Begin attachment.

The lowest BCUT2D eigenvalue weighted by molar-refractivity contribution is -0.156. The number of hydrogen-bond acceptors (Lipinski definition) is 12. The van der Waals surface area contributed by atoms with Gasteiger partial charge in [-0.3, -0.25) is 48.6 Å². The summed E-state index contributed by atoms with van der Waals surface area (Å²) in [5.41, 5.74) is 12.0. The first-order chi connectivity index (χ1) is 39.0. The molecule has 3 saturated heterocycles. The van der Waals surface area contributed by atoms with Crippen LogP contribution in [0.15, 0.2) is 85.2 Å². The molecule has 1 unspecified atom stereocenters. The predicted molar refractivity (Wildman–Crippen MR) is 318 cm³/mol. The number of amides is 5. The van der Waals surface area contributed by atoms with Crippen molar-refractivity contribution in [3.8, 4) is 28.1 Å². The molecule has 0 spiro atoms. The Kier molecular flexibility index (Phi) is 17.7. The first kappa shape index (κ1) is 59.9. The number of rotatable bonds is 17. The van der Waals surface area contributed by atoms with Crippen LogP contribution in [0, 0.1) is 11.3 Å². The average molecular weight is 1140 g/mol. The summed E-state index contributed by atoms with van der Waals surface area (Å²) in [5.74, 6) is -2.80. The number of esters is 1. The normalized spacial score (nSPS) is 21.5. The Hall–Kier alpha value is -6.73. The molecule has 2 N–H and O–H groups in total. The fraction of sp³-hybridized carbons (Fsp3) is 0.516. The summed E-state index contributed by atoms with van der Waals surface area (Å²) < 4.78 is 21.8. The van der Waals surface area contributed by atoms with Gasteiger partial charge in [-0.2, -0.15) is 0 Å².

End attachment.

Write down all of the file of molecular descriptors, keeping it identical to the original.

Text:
The lowest BCUT2D eigenvalue weighted by molar-refractivity contribution is -0.156. The number of hydrogen-bond acceptors (Lipinski definition) is 12. The van der Waals surface area contributed by atoms with Gasteiger partial charge in [-0.3, -0.25) is 48.6 Å². The summed E-state index contributed by atoms with van der Waals surface area (Å²) in [5.41, 5.74) is 12.0. The first-order chi connectivity index (χ1) is 39.0. The molecule has 3 saturated heterocycles. The van der Waals surface area contributed by atoms with Crippen LogP contribution in [0.15, 0.2) is 85.2 Å². The molecule has 1 unspecified atom stereocenters. The predicted molar refractivity (Wildman–Crippen MR) is 318 cm³/mol. The number of amides is 5. The van der Waals surface area contributed by atoms with Crippen molar-refractivity contribution in [3.8, 4) is 28.1 Å². The molecule has 0 spiro atoms. The Kier molecular flexibility index (Phi) is 17.7. The first kappa shape index (κ1) is 59.9. The number of rotatable bonds is 17. The van der Waals surface area contributed by atoms with Crippen LogP contribution in [0, 0.1) is 11.3 Å². The average molecular weight is 1140 g/mol. The summed E-state index contributed by atoms with van der Waals surface area (Å²) in [5.74, 6) is -2.80. The number of esters is 1. The normalized spacial score (nSPS) is 21.5. The Hall–Kier alpha value is -6.73. The molecule has 2 N–H and O–H groups in total. The fraction of sp³-hybridized carbons (Fsp3) is 0.516. The summed E-state index contributed by atoms with van der Waals surface area (Å²) < 4.78 is 21.8. The van der Waals surface area contributed by atoms with Gasteiger partial charge in [-0.2, -0.15) is 0 Å².